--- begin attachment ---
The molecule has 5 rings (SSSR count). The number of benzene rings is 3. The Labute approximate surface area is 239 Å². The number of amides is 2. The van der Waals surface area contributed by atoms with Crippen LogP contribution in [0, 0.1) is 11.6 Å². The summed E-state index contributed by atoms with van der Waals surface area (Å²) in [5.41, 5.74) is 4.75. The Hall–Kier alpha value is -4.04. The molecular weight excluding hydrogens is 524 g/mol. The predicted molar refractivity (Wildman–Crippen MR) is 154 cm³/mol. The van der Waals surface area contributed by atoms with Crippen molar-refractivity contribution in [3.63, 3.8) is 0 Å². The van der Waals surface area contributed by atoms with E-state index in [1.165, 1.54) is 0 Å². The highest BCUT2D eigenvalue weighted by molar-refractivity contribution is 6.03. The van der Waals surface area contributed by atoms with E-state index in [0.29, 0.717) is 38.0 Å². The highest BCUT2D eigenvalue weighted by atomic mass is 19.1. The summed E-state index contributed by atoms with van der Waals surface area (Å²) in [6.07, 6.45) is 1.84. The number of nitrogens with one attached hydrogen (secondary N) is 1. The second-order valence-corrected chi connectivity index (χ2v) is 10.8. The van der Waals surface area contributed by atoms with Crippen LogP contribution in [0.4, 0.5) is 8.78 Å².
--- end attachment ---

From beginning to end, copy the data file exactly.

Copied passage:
The molecule has 5 rings (SSSR count). The number of benzene rings is 3. The Labute approximate surface area is 239 Å². The number of amides is 2. The van der Waals surface area contributed by atoms with Crippen LogP contribution in [0, 0.1) is 11.6 Å². The summed E-state index contributed by atoms with van der Waals surface area (Å²) in [5.41, 5.74) is 4.75. The Hall–Kier alpha value is -4.04. The molecular weight excluding hydrogens is 524 g/mol. The predicted molar refractivity (Wildman–Crippen MR) is 154 cm³/mol. The van der Waals surface area contributed by atoms with Crippen molar-refractivity contribution in [3.63, 3.8) is 0 Å². The van der Waals surface area contributed by atoms with E-state index in [1.165, 1.54) is 0 Å². The highest BCUT2D eigenvalue weighted by molar-refractivity contribution is 6.03. The van der Waals surface area contributed by atoms with E-state index in [0.29, 0.717) is 38.0 Å². The highest BCUT2D eigenvalue weighted by atomic mass is 19.1. The summed E-state index contributed by atoms with van der Waals surface area (Å²) in [6.07, 6.45) is 1.84. The number of nitrogens with one attached hydrogen (secondary N) is 1. The second-order valence-corrected chi connectivity index (χ2v) is 10.8. The van der Waals surface area contributed by atoms with Crippen LogP contribution in [0.4, 0.5) is 8.78 Å².